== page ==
• 82 Metascore
    • 90 Stephanie Zacharek
    Frances Ha is a patchwork of details that constitute a sort of dating manual—not one that tells you how to meet hot guys, but one that fortifies you against all the crap you have to deal with as a young person in love with a city that doesn't always love you back.
    • 77 Metascore
    • 90 Stephanie Zacharek
    As Adenike, Gurira is wonderful: Her face is equally radiant whether she's channeling anguish or joy, and she captures the ways in which this woman, so old-country dutiful, also longs to join the modern world.
    • 75 Metascore
    • 90 Stephanie Zacharek
    It's both a perceptive dual character study and, that rarity of rarities, a large-scale action movie for grown-ups, one worth leaving the house for.
    • 79 Metascore
    • 90 Stephanie Zacharek
    Louis-Dreyfus and Gandolfini are lovely together, though her character is the sharper-edged of the two. It's Gandolfini's Albert, soft-hearted and soft-bellied, who suffers more. Gandolfini takes the movie's small, offhand jokes and intensifies them.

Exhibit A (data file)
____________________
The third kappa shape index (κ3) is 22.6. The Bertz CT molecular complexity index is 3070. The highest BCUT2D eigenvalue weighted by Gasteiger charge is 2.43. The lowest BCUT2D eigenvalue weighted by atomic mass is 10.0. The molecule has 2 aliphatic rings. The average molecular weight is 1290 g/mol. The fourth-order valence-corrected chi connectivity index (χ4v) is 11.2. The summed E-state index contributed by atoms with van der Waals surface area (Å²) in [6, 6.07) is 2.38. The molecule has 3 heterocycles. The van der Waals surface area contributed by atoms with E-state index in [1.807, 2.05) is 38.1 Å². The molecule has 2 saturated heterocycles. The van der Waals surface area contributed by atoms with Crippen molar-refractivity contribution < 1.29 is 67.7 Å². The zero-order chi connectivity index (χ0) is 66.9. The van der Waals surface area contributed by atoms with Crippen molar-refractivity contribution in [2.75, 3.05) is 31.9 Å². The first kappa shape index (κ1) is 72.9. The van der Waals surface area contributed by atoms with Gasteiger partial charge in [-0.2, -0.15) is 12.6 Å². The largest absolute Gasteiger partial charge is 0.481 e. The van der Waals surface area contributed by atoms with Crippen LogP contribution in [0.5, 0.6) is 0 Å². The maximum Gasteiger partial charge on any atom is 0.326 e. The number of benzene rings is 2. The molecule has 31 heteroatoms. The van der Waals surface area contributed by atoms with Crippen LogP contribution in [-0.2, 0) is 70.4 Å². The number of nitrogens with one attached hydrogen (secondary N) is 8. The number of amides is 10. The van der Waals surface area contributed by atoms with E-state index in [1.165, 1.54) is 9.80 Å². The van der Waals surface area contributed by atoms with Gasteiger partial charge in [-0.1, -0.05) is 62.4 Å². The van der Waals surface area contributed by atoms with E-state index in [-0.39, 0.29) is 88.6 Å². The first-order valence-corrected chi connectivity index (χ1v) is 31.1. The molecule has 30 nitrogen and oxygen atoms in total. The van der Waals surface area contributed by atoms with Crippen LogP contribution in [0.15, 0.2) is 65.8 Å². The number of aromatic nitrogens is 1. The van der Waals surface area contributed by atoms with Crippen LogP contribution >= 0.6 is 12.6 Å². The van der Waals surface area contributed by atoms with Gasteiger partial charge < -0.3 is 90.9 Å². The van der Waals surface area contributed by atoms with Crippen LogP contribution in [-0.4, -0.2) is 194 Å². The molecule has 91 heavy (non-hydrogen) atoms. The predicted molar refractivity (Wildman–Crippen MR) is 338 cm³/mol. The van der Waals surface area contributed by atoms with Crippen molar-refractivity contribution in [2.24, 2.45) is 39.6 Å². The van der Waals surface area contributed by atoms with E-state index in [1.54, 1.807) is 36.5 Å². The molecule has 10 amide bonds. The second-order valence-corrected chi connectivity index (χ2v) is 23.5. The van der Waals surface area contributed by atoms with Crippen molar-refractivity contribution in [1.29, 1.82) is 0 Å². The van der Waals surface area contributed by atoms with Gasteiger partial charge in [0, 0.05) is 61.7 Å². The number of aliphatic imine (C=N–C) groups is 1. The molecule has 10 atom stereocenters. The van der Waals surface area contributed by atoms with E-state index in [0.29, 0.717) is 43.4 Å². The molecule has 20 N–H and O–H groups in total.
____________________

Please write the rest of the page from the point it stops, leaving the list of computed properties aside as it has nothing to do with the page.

• 90 Metascore
    • 90 Stephanie Zacharek
    There may not be much behind the sparkling tinsel curtain of David O. Russell's extraordinarily entertaining American Hustle. But what a curtain!
    • 61 Metascore
    • 90 Stephanie Zacharek
    Adult World captures beautifully, and with a great deal of self-deprecating humor, what it's like to feel trapped in a place you think is too small to hold you.
    • 61 Metascore
    • 90 Stephanie Zacharek
    The story matters only in that it creates opportunities for heaps of ridiculousness, and writer-director James Bobin (who also directed The Muppets), along with co-writer Nicholas Stoller, mines them skillfully and breezily.
    • 66 Metascore
    • 90 Stephanie Zacharek